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HDMI and DisplayPort cables carry digitized video signals between devices, but they’re not identical. Learn the difference between HDMI and DisplayPort.

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With every new device comes the question of cables—which are best to connect one device to another? As displays become more sophisticated with increasingly higher definition, users have more choices for what cables to use to connect devices that receive video and audio signals to the computers, cable boxes, and game consoles that send them. If you have a new video display device in your life, you should learn the basic difference between HDMI and DisplayPort cables.

HDMI Cables

HDMI stands for “high-definition multimedia interface.” This kind of cable came along in 2003. It conforms to a standard developed and managed by the HDMI Forum, an organization of around 80 electronics companies. In 2002, six major electronics manufacturers developed the HDMI standard, and one of them—Silicon Image—formed HDMI Licensing, LLC. All members of the HDMI Forum have to pay a royalty to use HDMI in their cables and other products. They then pass the cost along to consumers.

HDMI cables carry high-definition video and audio signals from their source (a cable box or DVD or Blu-ray player) to a high-definition TV or computer monitor. There are different types of HDMI cables: some high-speed HDMI cables also act as Ethernet cables, and some do not. The newest breed of HDMI cable can even support ultra-high-definition TVs.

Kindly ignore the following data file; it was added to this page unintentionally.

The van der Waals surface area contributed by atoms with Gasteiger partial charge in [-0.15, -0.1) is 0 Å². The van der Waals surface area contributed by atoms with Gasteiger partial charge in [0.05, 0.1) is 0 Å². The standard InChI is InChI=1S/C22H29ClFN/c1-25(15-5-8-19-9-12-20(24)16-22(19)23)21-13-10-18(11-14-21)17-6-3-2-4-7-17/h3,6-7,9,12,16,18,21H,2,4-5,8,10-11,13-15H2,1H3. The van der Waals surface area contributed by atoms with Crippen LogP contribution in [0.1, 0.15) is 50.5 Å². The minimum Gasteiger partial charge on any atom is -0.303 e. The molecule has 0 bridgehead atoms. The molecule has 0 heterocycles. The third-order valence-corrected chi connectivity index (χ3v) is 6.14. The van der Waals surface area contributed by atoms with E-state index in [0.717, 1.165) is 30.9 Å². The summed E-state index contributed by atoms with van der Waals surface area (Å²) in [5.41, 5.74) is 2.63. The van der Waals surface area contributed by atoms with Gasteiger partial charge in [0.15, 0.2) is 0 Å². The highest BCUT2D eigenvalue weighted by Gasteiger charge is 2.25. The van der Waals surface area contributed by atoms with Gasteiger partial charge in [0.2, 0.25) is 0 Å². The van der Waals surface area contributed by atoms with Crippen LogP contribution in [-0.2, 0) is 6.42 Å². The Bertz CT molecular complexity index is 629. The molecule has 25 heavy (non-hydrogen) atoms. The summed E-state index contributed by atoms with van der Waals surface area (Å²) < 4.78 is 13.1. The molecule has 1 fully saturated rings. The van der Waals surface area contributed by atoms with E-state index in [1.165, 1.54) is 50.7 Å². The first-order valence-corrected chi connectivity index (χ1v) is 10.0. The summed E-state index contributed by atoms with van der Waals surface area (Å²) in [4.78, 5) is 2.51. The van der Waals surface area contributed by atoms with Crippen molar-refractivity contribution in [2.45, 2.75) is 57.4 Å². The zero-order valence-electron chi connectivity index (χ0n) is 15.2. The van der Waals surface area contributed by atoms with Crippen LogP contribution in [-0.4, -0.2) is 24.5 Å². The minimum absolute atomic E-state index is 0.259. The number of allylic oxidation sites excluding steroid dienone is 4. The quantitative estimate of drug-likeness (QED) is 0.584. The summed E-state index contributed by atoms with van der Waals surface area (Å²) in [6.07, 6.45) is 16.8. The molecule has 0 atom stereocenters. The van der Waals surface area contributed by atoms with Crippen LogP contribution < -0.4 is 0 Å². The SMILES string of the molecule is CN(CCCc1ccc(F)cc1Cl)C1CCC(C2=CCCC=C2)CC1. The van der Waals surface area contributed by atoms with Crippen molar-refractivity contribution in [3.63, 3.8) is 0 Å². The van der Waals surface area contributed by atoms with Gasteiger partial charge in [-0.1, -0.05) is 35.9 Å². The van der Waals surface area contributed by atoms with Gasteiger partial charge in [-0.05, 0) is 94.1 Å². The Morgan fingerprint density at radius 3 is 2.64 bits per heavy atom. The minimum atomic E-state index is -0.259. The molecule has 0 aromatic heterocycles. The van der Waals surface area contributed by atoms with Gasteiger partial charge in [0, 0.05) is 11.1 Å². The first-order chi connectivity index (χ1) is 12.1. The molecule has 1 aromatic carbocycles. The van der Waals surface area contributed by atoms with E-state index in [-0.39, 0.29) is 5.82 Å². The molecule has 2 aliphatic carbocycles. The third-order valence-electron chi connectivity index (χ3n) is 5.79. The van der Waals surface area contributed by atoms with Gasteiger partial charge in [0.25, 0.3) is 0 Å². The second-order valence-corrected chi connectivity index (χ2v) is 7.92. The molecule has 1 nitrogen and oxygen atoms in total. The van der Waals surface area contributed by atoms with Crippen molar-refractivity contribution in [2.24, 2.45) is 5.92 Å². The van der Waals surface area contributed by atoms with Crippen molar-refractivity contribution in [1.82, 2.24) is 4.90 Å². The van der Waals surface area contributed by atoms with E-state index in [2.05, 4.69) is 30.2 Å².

DisplayPort Cables

These cables were made primarily to connect monitors to computers. They didn’t initially carry audio, but newer versions do. They’re capable of sending signals to multiple video display units via a daisy chain setup from one origination port. The standards for DisplayPort cables are managed by the Video Electronics Standards Association (VESA), which does not charge a royalty. Gamers and people who need multiple computer monitors use DP cables to provide “tear-free” high-definition displays. Ports for DP cables appear on some kinds of consumer electronics, but these cables are more commonly used to connect monitors to game consoles or to string together multiple monitors for a single computer.

If you just purchased a new HDTV, then an HDMI cable is the obvious choice. For gamers or people who need to use multiple monitors connected to a single source, a DP cable may be a better choice. Cables.com can help you understand the difference between HDMI and DisplayPort cables and choose the right kind of cabling for your devices.

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Thomas Supplier
Datacomm Cables is a distributor and manufacturer of fiber optic, networking, and ethernet cable and stocks cabinets, racks and patch panels.
Datacomm Cables Inc. 120 Marcus Blvd Deer Park, NY 11729 Ph: 1-631-617-5190